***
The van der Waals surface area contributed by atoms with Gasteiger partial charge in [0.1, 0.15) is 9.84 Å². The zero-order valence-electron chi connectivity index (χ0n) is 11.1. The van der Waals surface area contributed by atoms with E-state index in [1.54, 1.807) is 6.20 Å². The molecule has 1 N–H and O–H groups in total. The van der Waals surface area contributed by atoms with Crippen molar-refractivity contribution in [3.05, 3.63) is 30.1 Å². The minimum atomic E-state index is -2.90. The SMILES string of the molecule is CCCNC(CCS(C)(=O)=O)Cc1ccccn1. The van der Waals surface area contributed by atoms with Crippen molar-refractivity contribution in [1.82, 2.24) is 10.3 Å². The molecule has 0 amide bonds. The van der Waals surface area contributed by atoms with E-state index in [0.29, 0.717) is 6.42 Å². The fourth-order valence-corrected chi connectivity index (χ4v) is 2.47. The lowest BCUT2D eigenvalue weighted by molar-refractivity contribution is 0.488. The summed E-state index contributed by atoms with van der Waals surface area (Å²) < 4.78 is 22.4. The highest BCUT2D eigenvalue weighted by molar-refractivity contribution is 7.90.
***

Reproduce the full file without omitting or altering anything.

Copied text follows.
The van der Waals surface area contributed by atoms with Gasteiger partial charge in [0.1, 0.15) is 9.84 Å². The zero-order valence-electron chi connectivity index (χ0n) is 11.1. The van der Waals surface area contributed by atoms with E-state index in [1.54, 1.807) is 6.20 Å². The molecule has 1 N–H and O–H groups in total. The van der Waals surface area contributed by atoms with Crippen molar-refractivity contribution in [3.05, 3.63) is 30.1 Å². The minimum atomic E-state index is -2.90. The SMILES string of the molecule is CCCNC(CCS(C)(=O)=O)Cc1ccccn1. The van der Waals surface area contributed by atoms with Crippen molar-refractivity contribution in [1.82, 2.24) is 10.3 Å². The molecule has 0 amide bonds. The van der Waals surface area contributed by atoms with E-state index in [0.29, 0.717) is 6.42 Å². The fourth-order valence-corrected chi connectivity index (χ4v) is 2.47. The lowest BCUT2D eigenvalue weighted by molar-refractivity contribution is 0.488. The summed E-state index contributed by atoms with van der Waals surface area (Å²) < 4.78 is 22.4. The highest BCUT2D eigenvalue weighted by molar-refractivity contribution is 7.90.